With these two resources, Wickwire developed a business plan, explored and developed resources, worked through design modifications and explored financing before reaching his goal.

Wickwire notes that two other Hood River-based individuals played critical roles in the actualization of his idea: design engineer Caleb Walker and business partner Jeff Nicol.

Walker, according to Wickwire, met with him hundreds of times to fine-tune design elements of the product.

Nicol got on board as a financial partner after Wickwire and his wife, Pattie, pitched the idea during an OEN Angel Conference preliminary round “pub talk” in 2011. By that time, Wickwire had already applied for a patent on his product and was ready to move forward. Additional shareholders have been added since.

“We now have a great company formed with a great logo and brand. We have our manufacturer and tooling and the Wicky Tool is in full production,” said Wickwire.

And, the price is right.

“There are a couple of other roof tools out there but they are very heavy and expensive, hard to store and don’t connect to your bucket,” said Wickwire. “We have been able to design a very well-built, easily stored and quality tool that fits in both the professional and do-it-yourself markets with a suggested retail price of $29.95.”

Local stores who have agreed to carry the Wicky Tool include Morgan Paint and Hometown Paint. Wickwire hopes to finalize agreements with other local and regional retailers including Hood River Supply, Miller Paint and Jerry’s Building Supply.

Wickwire is also in negotiations with Dunn & Edwards and Paint Sundries and Solutions — two large national distributors.

The Wickwire Tool Company is now official and more tools are in development, said Wickwire. Perhaps tied to his eight years serving in the U.S. Navy, he has a strong personal motto he lives: “If you quit, you lose. Simply never quit.”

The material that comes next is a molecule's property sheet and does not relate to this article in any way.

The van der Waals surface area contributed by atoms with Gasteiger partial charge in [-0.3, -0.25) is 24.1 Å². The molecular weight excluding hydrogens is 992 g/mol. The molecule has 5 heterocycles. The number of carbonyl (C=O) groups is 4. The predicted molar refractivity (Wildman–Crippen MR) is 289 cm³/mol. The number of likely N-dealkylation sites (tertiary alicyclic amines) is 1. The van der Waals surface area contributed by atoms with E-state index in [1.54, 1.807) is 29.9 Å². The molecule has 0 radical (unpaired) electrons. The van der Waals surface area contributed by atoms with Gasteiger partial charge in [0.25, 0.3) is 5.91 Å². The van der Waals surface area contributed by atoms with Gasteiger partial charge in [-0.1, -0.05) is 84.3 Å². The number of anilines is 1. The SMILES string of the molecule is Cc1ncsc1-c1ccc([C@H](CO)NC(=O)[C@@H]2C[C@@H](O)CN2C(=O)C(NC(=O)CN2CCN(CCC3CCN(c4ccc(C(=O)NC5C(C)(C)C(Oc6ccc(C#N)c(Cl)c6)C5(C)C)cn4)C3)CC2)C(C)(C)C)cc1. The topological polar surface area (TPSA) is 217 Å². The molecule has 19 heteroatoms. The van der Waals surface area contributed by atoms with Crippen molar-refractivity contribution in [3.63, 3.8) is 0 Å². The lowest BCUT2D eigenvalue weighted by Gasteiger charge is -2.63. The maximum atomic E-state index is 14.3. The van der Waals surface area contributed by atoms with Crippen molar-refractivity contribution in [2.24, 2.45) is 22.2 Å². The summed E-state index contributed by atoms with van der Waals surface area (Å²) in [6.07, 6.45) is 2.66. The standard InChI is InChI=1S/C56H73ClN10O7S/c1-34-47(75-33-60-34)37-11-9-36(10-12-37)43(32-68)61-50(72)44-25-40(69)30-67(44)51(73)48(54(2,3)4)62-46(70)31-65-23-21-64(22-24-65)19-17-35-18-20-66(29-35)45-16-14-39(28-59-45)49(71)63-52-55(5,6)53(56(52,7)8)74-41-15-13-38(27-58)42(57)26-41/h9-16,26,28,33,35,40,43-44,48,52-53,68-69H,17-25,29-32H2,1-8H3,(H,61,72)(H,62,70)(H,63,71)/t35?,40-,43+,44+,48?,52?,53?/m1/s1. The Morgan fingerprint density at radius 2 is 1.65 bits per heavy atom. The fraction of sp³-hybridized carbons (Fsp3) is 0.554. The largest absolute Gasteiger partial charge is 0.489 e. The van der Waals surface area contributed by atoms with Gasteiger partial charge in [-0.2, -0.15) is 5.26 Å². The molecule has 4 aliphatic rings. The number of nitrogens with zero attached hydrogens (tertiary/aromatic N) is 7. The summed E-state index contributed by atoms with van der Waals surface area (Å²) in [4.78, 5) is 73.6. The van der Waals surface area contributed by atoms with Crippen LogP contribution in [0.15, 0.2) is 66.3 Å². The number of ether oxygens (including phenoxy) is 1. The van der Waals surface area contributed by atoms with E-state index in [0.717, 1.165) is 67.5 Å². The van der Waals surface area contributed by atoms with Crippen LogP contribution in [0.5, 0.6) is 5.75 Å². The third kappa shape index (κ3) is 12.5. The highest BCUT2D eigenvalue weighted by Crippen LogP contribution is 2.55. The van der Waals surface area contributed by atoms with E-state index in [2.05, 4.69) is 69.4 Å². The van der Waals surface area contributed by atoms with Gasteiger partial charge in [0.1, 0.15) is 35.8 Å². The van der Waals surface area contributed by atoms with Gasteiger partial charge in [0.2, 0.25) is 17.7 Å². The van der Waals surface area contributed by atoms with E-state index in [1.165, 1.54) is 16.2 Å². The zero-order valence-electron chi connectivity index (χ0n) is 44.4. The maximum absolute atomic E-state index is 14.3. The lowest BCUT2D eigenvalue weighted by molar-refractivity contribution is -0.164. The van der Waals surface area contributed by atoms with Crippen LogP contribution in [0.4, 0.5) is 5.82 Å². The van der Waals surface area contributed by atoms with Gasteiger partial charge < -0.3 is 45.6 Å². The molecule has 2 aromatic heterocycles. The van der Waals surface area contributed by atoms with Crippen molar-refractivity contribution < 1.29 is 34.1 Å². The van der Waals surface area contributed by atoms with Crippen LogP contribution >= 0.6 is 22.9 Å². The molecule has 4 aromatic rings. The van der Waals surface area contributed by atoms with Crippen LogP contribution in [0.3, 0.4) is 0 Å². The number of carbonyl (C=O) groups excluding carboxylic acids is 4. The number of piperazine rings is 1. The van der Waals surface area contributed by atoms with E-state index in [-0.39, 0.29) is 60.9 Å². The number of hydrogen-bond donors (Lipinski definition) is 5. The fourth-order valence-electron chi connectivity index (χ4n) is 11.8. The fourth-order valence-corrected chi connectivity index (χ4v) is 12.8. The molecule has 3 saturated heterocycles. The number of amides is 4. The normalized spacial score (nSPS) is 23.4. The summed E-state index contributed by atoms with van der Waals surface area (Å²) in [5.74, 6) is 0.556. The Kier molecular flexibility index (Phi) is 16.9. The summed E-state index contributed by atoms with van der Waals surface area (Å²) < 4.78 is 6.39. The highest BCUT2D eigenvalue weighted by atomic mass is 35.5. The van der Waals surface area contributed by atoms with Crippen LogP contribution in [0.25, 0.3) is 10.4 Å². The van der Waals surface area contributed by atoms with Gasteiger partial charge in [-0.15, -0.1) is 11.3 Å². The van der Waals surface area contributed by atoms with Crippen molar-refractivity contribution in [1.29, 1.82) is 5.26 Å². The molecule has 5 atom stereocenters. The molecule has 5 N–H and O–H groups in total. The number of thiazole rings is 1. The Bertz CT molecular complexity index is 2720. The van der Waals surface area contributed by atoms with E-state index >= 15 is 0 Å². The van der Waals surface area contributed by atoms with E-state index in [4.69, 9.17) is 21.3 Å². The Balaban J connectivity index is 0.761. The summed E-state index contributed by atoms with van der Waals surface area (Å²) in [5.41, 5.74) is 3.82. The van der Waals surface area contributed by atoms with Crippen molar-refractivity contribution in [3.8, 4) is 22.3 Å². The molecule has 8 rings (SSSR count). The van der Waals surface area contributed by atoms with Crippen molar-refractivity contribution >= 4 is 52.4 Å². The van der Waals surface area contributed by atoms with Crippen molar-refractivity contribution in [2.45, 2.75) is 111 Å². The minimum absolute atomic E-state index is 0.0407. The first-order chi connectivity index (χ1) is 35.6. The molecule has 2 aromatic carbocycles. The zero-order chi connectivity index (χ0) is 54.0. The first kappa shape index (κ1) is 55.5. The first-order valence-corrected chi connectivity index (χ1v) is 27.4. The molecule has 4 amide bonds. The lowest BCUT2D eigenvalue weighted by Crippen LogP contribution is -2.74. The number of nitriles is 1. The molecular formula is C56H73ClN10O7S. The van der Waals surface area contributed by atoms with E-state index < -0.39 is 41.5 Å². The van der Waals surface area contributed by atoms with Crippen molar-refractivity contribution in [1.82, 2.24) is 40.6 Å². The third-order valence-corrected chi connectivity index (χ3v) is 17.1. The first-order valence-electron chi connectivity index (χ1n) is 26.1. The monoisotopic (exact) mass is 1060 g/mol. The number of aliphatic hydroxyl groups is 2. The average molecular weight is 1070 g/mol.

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Parkdale third graders sing "12 Disaster Days of Christmas"

Welcome to your sing-able Christmas gift list. What follows is an emergency rendition of “12 Days of Christmas” – for outfitting your home or car in case of snow storm, earthquake, flood or other emergency. Read it as a simple list, or sing it to the tune of “12 Days” – you know, as in “ … and a partridge in a pear tree…” Not to make light of it, but the song is a familiar framework for a set of gift ideas that you could consider gathering together, even if the recipient already owns items such as a bunch of coats, tire chains and flashlights. Stores throughout the Gorge are stocked up on all these items. Buying all 12 days might be prohibitive, but here are three ideas for checking any of the dozen off your list (notations follow, 1-12.) The gift items needed to stay warm, dry and safe are also coded to suggest items in your abode (A) in your car (C) or both (B). 12 Gallons of Water (A) 11 Family meals (B) 10 Cans of propane (A) 9 Hygiene bags (B) 8 Packs of batteries (A) 7 Spare coats (B) 6 Bright red flares (C) 5 Cozy blankets (B) 4 Tire chains (C) 3 Flashlights (B) 2 cell phone chargers (B) 1 And a crush-proof first aid kit (B) Price ranges? Here’s a few quotes for days Three, Two, Four and Nine: n A family gift of flashlights (three will run $15-30, Hood River Supply, Tum-A-Lum) n Cell phone chargers (two will run $30-60) n Tire chains (basic set, $30, Les Schwab, returnable if unused for the winter) n Family meals ($100 or so should cover the basics for three or four reasonably well-fed days) n The home kit should be kept in a handy place near an exit, and remember that water needs to be replenished every few months. If you have a solid first aid kit already, switch out the gift idea with “and-a-sto-o-u-t- tub-for it-all …” Otherwise, it’s a case of assembling your home or car kits and making sure all members of the family know what the resources are and how to use them (ie flares and propane). Emergency situations are at worst life-threatening, at best deeply uncomfortable if you and your family are left without power for an extended period, or traveling and find yourself in a situation where you need to wait out a storm, lengthy traffic delay, or other crisis. Notes on the 12 gift ideas: 12 – Gallons of water: that’s one per person in a four-member family to last for three days, the recommended minimum to be prepared for utility outages. 11 – Easy-open packaged goods, energy bars, dried food and nuts are good things to include for nutrition. Think of what your family of four needs for three days to stay fortified and hydrated (see number 12). Can-opener also recommended 10 – If you have a propane camping stove, keep extra fuel handy. 9 – Hygiene bags: put packaged moistened towelettes, toilet paper, and plastic ties in large garbage bags (for personal sanitation) Resource list courtesy of Hood River County Emergency Management, Barbara Ayers, manager/ 541-386-1213. The county also reminds residents to Get a Kit, Make A Plan to connect your family if separated, and Stay Informed. See www.co.hood-river.or.us to opt-in for citizen alerts. Enlarge